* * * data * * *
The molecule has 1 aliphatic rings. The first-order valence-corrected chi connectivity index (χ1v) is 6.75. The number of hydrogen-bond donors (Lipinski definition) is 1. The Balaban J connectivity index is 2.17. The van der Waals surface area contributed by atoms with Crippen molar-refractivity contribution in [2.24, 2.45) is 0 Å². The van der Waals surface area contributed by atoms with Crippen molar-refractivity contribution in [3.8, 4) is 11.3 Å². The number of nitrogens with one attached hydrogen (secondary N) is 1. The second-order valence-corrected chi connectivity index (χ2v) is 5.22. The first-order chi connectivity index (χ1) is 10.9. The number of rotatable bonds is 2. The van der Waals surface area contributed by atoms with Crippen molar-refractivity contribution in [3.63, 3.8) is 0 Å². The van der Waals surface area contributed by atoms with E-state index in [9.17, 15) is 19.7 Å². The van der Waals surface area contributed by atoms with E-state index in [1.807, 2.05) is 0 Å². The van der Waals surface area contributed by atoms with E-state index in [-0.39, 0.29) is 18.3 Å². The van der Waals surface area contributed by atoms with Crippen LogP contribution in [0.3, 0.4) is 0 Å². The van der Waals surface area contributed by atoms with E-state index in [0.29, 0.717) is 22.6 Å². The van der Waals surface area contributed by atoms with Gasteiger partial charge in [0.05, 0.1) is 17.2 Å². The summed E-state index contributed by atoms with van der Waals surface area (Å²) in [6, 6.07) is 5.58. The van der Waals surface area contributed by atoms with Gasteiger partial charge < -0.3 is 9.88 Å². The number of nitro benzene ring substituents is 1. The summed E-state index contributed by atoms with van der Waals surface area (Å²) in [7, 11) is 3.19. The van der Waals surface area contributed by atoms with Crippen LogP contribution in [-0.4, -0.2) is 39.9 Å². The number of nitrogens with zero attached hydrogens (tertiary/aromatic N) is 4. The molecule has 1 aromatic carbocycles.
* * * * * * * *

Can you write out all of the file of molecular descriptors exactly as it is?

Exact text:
The molecule has 1 aliphatic rings. The first-order valence-corrected chi connectivity index (χ1v) is 6.75. The number of hydrogen-bond donors (Lipinski definition) is 1. The Balaban J connectivity index is 2.17. The van der Waals surface area contributed by atoms with Crippen molar-refractivity contribution in [2.24, 2.45) is 0 Å². The van der Waals surface area contributed by atoms with Crippen molar-refractivity contribution in [3.8, 4) is 11.3 Å². The number of nitrogens with one attached hydrogen (secondary N) is 1. The second-order valence-corrected chi connectivity index (χ2v) is 5.22. The first-order chi connectivity index (χ1) is 10.9. The number of rotatable bonds is 2. The van der Waals surface area contributed by atoms with Crippen molar-refractivity contribution in [3.63, 3.8) is 0 Å². The van der Waals surface area contributed by atoms with E-state index in [9.17, 15) is 19.7 Å². The van der Waals surface area contributed by atoms with E-state index in [1.807, 2.05) is 0 Å². The van der Waals surface area contributed by atoms with E-state index in [-0.39, 0.29) is 18.3 Å². The van der Waals surface area contributed by atoms with Crippen LogP contribution in [0.3, 0.4) is 0 Å². The van der Waals surface area contributed by atoms with E-state index in [0.29, 0.717) is 22.6 Å². The van der Waals surface area contributed by atoms with Gasteiger partial charge in [0.05, 0.1) is 17.2 Å². The summed E-state index contributed by atoms with van der Waals surface area (Å²) in [6, 6.07) is 5.58. The van der Waals surface area contributed by atoms with Gasteiger partial charge < -0.3 is 9.88 Å². The number of nitro benzene ring substituents is 1. The summed E-state index contributed by atoms with van der Waals surface area (Å²) in [7, 11) is 3.19. The van der Waals surface area contributed by atoms with Crippen LogP contribution in [-0.4, -0.2) is 39.9 Å². The number of nitrogens with zero attached hydrogens (tertiary/aromatic N) is 4. The molecule has 1 aromatic carbocycles.